OBJECT In the treatment of cervical spondylotic myelopathy (CSM), anterior cervical corpectomy and fusion (ACCF) and anterior cervical discectomy and fusion (ACDF) are effective decompressive techniques. It remains to be determined whether ACCF and ACDF offer equivalent outcomes for multilevel CSM. In this study, the authors compared perioperative, radiographic, and clinical outcomes between 2-level ACCF and 3-level ACDF. METHODS Between 2006 and 2012, all patients at the authors’ hospital who underwent 2-level ACCF or 3-level ACDF performed by 1 of 2 surgeons were identified. Primary outcomes of interest were sagittal Cobb angle, adjacent-segment disease (ASD) requiring surgery, neck pain measured by visual analog scale (VAS), and Nurick score. Secondary outcomes of interest included estimated blood loss (EBL), length of stay, perioperative complications, and radiographic pseudarthrosis rate. Chi-square tests and 2-tailed Student t-tests were used to compare the 2 groups. A subgroup analysis of patients without posterior spinal fusion (PSF) was also performed. RESULTS Twenty patients underwent 2-level ACCF, and 35 patients underwent 3-level ACDF during a 6-year period. Preoperative Nurick scores were higher in the ACCF group (2.1 vs 1.1, p = 0.014), and more patients underwent PSF in the 2-level ACCF group compared with patients in the 3-level ACDF group (60.0% vs 17.1%, p = 0.001). Otherwise there were no significant differences in demographics, comorbidities, and baseline clinical parameters between the 2 groups. Two-level ACCF was associated with significantly higher EBL compared with 3-level ACDF for the anterior stage of surgery (382.2 ml vs 117.9 ml, p < 0.001). Two-level ACCF was also associated with a longer hospital stay compared with 3-level ACDF (7.2 days vs 4.9 days, p = 0.048), but a subgroup comparison of patients without PSF showed no significant difference in length of stay (3.1 days vs 4.4 days for 2-level ACCF vs 3-level ACDF, respectively; p = 0.267). Similarly, there was a trend toward more complications in the 2-level ACCF group (20.0%) than the 3-level ACDF group (5.7%; p = 0.102), but a subgroup analysis that excluded those who had second-stage PSF no longer showed the same trend (2-level ACCF, 0.0% vs 3-level ACDF, 3.4%; p = 0.594). There were no significant differences between the ACCF group and the ACDF group in terms of postoperative sagittal Cobb angle (7.2° vs 12.1°, p = 0.173), operative ASD (6.3% vs 3.6%, p = 0.682), and radiographic pseudarthrosis rate (6.3% vs 7.1%, p = 0.909). Both groups had similar improvement in mean VAS neck pain scores (3.4 vs 3.2 for ACCF vs ACDF, respectively; p = 0.860) and Nurick scores (0.8 vs 0.7, p = 0.925). CONCLUSIONS Two-level ACCF was associated with greater EBL and longer hospital stays when patients underwent a second-stage PSF. However, the length of stay was similar when patients underwent anterior-only decompression with either 2-level ACCF or 3-level ACDF. Furthermore, perioperative complication rates were similar in the 2 groups when patients underwent anterior decompression without PSF. Both groups obtained similar postoperative cervical lordosis, operative ASD rates, radiographic pseudarthrosis rates, neurological improvement, and pain relief.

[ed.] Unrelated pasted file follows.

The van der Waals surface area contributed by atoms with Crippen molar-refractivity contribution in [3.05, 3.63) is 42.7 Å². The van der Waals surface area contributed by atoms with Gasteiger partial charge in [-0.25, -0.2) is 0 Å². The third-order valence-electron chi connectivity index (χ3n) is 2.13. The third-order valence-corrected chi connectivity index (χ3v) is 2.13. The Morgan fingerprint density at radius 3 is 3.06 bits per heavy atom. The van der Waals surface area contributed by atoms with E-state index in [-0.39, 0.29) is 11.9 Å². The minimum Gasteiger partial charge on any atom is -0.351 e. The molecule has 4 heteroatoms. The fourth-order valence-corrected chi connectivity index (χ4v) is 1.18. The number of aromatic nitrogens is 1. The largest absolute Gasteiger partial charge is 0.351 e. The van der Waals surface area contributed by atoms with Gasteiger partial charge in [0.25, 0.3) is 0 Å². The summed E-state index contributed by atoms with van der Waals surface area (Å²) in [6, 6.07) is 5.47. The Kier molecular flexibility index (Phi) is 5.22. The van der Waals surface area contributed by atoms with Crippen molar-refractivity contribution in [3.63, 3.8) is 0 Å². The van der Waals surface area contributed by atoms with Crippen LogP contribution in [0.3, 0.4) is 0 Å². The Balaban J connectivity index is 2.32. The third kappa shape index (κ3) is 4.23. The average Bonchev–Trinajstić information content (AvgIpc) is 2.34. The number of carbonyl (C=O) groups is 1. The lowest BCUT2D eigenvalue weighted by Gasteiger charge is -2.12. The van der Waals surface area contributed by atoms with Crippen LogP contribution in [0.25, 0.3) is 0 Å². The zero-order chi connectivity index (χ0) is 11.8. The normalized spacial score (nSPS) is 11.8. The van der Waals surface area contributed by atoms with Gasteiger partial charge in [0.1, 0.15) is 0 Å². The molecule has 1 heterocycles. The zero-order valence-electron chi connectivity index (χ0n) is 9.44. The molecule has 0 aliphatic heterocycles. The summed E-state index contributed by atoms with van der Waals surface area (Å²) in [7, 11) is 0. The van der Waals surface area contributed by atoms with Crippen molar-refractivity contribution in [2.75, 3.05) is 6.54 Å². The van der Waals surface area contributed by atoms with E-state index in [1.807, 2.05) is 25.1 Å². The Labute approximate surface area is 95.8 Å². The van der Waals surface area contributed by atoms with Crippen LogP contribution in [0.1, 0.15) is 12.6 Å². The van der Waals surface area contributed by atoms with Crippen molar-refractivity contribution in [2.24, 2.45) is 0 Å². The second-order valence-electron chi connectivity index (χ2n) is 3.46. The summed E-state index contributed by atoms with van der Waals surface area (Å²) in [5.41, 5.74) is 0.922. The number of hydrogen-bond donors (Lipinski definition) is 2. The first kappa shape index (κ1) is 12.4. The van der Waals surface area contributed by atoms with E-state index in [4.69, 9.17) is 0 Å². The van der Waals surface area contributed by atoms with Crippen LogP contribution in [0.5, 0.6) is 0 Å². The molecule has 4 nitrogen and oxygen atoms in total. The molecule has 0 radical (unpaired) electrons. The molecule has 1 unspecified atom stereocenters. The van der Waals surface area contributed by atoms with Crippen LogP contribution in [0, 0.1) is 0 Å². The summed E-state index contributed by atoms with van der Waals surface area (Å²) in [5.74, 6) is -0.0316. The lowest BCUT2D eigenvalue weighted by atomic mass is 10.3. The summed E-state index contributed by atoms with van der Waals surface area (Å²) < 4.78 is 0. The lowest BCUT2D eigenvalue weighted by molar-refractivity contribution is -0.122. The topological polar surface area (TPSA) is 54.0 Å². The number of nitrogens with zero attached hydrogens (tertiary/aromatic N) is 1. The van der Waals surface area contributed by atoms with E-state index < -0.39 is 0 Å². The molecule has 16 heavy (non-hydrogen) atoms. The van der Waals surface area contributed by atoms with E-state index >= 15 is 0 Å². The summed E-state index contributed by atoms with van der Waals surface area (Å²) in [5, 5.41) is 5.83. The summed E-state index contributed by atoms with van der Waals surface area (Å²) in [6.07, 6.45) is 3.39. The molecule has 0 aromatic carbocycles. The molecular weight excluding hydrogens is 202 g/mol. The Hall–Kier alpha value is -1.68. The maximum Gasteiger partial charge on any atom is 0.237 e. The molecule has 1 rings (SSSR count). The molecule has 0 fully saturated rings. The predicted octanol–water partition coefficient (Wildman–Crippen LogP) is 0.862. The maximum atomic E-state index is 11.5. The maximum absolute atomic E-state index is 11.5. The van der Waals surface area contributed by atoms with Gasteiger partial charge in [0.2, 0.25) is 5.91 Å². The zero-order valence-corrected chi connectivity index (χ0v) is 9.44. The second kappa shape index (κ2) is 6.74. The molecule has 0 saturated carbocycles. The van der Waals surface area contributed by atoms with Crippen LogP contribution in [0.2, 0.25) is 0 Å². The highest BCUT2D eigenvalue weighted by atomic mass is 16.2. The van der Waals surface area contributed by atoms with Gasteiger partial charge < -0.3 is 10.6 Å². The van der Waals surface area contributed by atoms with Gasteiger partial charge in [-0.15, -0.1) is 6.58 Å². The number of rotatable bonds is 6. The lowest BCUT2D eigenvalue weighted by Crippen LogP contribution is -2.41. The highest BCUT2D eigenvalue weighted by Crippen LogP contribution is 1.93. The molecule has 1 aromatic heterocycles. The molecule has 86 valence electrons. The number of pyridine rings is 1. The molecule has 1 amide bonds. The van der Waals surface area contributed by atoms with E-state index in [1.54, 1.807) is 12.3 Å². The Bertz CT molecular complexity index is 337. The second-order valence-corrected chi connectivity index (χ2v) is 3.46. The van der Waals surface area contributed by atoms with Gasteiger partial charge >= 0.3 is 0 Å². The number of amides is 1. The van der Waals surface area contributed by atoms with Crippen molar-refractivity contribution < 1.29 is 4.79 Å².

PMID: 26091438 [PubMed – as supplied by publisher]